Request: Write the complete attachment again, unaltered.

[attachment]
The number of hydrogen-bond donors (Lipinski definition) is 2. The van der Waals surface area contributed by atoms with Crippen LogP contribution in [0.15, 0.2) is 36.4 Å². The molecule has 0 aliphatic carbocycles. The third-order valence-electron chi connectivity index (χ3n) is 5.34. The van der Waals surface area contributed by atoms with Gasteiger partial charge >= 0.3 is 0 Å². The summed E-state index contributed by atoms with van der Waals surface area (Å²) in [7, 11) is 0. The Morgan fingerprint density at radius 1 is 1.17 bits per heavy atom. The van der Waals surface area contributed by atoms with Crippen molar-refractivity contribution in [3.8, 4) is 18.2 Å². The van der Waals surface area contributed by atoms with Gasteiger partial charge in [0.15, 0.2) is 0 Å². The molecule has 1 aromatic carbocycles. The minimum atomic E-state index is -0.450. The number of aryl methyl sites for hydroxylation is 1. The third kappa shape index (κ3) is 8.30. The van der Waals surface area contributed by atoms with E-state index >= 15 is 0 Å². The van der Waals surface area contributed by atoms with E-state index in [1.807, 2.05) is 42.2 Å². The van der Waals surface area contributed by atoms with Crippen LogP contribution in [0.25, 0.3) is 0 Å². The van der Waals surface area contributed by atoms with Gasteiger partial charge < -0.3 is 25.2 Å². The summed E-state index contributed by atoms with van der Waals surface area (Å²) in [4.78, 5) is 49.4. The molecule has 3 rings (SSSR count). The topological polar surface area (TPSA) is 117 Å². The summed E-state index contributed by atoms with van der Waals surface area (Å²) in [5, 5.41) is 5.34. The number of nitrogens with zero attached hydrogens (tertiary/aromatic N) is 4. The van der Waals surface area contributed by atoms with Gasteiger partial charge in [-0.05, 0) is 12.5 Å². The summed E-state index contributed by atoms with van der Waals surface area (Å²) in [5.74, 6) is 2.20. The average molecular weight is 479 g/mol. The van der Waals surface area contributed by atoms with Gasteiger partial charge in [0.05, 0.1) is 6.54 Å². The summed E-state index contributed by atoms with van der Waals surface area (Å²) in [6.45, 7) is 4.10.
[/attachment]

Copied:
The number of hydrogen-bond donors (Lipinski definition) is 2. The van der Waals surface area contributed by atoms with Crippen LogP contribution in [0.15, 0.2) is 36.4 Å². The molecule has 0 aliphatic carbocycles. The third-order valence-electron chi connectivity index (χ3n) is 5.34. The van der Waals surface area contributed by atoms with Gasteiger partial charge >= 0.3 is 0 Å². The summed E-state index contributed by atoms with van der Waals surface area (Å²) in [7, 11) is 0. The Morgan fingerprint density at radius 1 is 1.17 bits per heavy atom. The van der Waals surface area contributed by atoms with Crippen molar-refractivity contribution in [3.8, 4) is 18.2 Å². The van der Waals surface area contributed by atoms with Gasteiger partial charge in [0.15, 0.2) is 0 Å². The molecule has 1 aromatic carbocycles. The minimum atomic E-state index is -0.450. The number of aryl methyl sites for hydroxylation is 1. The third kappa shape index (κ3) is 8.30. The van der Waals surface area contributed by atoms with E-state index >= 15 is 0 Å². The van der Waals surface area contributed by atoms with E-state index in [1.807, 2.05) is 42.2 Å². The van der Waals surface area contributed by atoms with Crippen LogP contribution in [0.25, 0.3) is 0 Å². The van der Waals surface area contributed by atoms with Gasteiger partial charge < -0.3 is 25.2 Å². The summed E-state index contributed by atoms with van der Waals surface area (Å²) in [4.78, 5) is 49.4. The molecule has 3 rings (SSSR count). The topological polar surface area (TPSA) is 117 Å². The summed E-state index contributed by atoms with van der Waals surface area (Å²) in [5, 5.41) is 5.34. The number of nitrogens with zero attached hydrogens (tertiary/aromatic N) is 4. The van der Waals surface area contributed by atoms with Gasteiger partial charge in [-0.05, 0) is 12.5 Å². The summed E-state index contributed by atoms with van der Waals surface area (Å²) in [5.74, 6) is 2.20. The average molecular weight is 479 g/mol. The van der Waals surface area contributed by atoms with Gasteiger partial charge in [0.05, 0.1) is 6.54 Å². The summed E-state index contributed by atoms with van der Waals surface area (Å²) in [6.45, 7) is 4.10.